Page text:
In conventional reinforced concrete design, end anchorage between reinforcing steel elements and concrete is achieved by means of hooked ends to the reinforcement. In critical structures, or in situations where the level of reinforcement is high, it may not be possible to incorporate hooked ends, and in such situations, headed anchors are often used. These transfer anchorage loads into the concrete by means of a steel plate, which is fixed mechanically to the end of the reinforcing steel.
Headed anchors come in many proprietary systems, which vary in the way in which the head is attached to the reinforcing steel. This may for example be by a threaded connection, a friction weld, a hot forged head or a swaged connection. R-Tech has experience of testing all of these systems.
Although they have been in use for many years, particularly in the USA, their use in the UK is starting to increase, driven in particular by their use in the new nuclear construction programme. The requirements for headed anchors have been incorporated into the Sellafield Engineering Standard ES_0_3110_2, within which headed anchors are subject to the full range of tests normally applied to mechanical couplers. R-Tech is able to conduct the full range of tests on headed anchors specified by the Sellafield standard, which also forms the basis for the CARES approval scheme for headed anchors.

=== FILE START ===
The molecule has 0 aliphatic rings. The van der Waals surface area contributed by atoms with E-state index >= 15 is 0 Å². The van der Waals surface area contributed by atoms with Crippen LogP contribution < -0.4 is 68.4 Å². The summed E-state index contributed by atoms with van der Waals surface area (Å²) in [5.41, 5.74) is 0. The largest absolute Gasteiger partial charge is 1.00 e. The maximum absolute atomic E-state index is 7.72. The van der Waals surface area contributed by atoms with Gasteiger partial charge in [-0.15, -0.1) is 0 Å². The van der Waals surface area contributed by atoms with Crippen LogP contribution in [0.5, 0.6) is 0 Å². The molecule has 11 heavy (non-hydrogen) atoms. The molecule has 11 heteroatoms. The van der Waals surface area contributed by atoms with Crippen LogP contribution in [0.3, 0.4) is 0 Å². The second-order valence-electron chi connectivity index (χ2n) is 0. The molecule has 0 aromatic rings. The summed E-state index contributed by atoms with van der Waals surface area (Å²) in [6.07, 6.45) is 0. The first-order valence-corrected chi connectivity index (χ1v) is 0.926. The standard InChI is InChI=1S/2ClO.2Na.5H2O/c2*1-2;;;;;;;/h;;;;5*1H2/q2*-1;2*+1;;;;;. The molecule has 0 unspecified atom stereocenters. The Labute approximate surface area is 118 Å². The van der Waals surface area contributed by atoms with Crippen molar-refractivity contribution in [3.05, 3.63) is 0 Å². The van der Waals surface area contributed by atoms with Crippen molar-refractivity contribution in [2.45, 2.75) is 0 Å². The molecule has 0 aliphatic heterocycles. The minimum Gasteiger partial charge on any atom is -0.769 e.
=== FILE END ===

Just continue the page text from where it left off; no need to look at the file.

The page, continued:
The international standard ISO 15698 Part 1 (requirements) and Part 2 (test methods) were published in 2012. Although not adopted as British Standards, these form the basis for the general specification and testing of headed anchors in the UK. Routine tests involve a standard tensile test, and a wedge tensile test. In the standard tensile test, the head of the anchor has to be supported by a plate with a hole of defined dimensions through which the bar passes. R-Tech has designed and built a purpose-made rig for testing of headed anchors, which can test all sizes up to 40mm diameter. In the wedge tensile test, a wedge is used to apply the load along the bar with an intentional misalignment to the plane of the anchor head. Again, R-Tech has a purpose-designed system for conducting these wedge tensile tests.